May 6th 2021

Join Patricia Simons and Jill Burke for a nuanced investigation into the construction of gender-based narratives and power dynamics in early modern European art.

Many of the works in Lust, Love, and Loss in Renaissance Europe feature dramatic stories of feminine exemplars drawn from biblical texts, mythology, and ancient history. Simons and Burke will explore how representations of these female subjects—most often created by male artists—shaped and reflected the political, religious, and cultural upheavals of the era. In conversation with the exhibition curator, Nora Lambert, our panelists will also consider how these artworks continue to elicit powerful responses in their viewers today.

FREE. Please register in advance for the webinar link.

About the presenters

Jill Burke is a leading international expert in Italian Renaissance Art. She is a historian of the body and its visual representation, focusing on Italy and Europe 1400-1700. Her groundbreaking and politically-engaged research seeks to reformulate the understanding of the representation of the body in Italian and European early modern culture. Jill is currently investigating how people in the Renaissance tried to look good -how they sought to change their bodies, faces and hairstyles to meet beauty ideals. Her book, How to Be a Renaissance Woman, will be out soon with Profile Books. Her previous book, The Italian Renaissance Nude (2018) was selected for Choice’s 2019 Outstanding Academic Titles list and reviewed as ‘essential’ and a ‘keystone for future studies’. Jill also co-edited The Renaissance Nude, the catalogue for the exhibition of the same name in Los Angeles and London in 2018-19 and was on a curatorial team of this exhibition.

Patricia Simons is a specialist in the art of Renaissance Europe (primarily Italy, France and the Netherlands) with a special focus on the representation of gender and sexuality and interdisciplinary research on visuality and material culture. Her books include The Sex of Men in Premodern Europe: A Cultural History (Cambridge University Press, 2011)and the co-edited Patronage, Art, and Society in Renaissance Italy (Clarendon Press, 1987). Her work ranges from fourteenth-century Italian imagery to contemporary Australian art. Essays, published in anthologies and peer-review journals like Art History, Renaissance Quarterly, and Renaissance Studies, have investigated such issues as portraiture as a mode of fictive representation, medical discourse in relation to visual culture, the representation and reception of female and male homoeroticism, the visual dynamics of secrecy and of scandal, and the public and theatrical use of Christ Child figures. Her latest projects are two large, open access Google Docs. One is a global bibliography on premodern women artists and patrons, the other is a bibliography on race and visual representation in European culture, c. 1300-1700. She is Professor Emerita, Women’s and Gender Studies/History of Art, University of Michigan, Ann Arbor, and an honorary Professorial Fellow at the University of Melbourne.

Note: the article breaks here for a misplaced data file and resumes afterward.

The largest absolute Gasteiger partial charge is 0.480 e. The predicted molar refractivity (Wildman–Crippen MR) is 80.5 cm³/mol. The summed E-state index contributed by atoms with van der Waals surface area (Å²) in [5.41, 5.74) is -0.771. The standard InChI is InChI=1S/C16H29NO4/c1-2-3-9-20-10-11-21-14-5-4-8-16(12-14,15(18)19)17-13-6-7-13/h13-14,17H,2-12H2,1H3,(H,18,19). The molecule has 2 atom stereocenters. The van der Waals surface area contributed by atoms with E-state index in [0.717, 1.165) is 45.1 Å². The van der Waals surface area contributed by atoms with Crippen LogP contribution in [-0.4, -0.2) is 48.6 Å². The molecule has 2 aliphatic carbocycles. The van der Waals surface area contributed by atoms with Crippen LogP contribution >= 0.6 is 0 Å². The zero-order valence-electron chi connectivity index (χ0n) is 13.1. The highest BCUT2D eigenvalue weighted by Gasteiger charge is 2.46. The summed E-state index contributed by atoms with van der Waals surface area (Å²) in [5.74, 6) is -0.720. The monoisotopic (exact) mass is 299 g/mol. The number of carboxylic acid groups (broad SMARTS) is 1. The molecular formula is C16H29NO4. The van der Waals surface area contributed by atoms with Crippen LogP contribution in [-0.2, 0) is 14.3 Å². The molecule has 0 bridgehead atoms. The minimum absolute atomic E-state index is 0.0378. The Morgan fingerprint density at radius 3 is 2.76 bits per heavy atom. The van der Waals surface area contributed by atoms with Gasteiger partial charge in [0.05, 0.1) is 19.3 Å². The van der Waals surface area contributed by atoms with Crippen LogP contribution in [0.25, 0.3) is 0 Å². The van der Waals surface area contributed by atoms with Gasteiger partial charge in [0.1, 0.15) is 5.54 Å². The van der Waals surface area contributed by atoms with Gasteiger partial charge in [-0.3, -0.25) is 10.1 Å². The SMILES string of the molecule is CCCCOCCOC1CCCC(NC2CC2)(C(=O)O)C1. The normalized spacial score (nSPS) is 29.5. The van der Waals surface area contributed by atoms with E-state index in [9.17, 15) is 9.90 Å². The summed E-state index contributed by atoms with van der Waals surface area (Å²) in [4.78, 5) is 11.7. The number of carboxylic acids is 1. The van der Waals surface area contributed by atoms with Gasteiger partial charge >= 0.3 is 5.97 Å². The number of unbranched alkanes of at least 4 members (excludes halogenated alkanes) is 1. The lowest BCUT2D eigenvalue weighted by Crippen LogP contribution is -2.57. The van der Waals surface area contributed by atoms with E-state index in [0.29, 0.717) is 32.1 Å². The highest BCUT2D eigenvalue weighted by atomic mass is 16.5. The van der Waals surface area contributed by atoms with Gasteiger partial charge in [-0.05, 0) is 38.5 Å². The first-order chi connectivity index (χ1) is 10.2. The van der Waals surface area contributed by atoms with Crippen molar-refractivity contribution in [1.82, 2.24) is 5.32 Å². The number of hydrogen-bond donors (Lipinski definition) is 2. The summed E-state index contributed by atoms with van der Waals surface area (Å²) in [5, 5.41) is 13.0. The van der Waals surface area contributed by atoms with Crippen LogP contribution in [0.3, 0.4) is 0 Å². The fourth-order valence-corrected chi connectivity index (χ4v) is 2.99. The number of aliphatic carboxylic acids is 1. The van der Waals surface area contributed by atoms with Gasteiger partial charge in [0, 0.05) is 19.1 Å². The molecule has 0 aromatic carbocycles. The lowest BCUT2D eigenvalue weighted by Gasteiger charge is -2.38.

Nora Lambert is the Andrew W. Mellon Curatorial Fellow at the Smart Museum of Art, and PhD candidate in the Department of Art History at the University of Chicago.

Image: Luca Cambiaso, Venus and Cupid (detail), c. 1570, Oil on canvas. The Art Institute of Chicago, A. A. Munger Collection, 1942.290.

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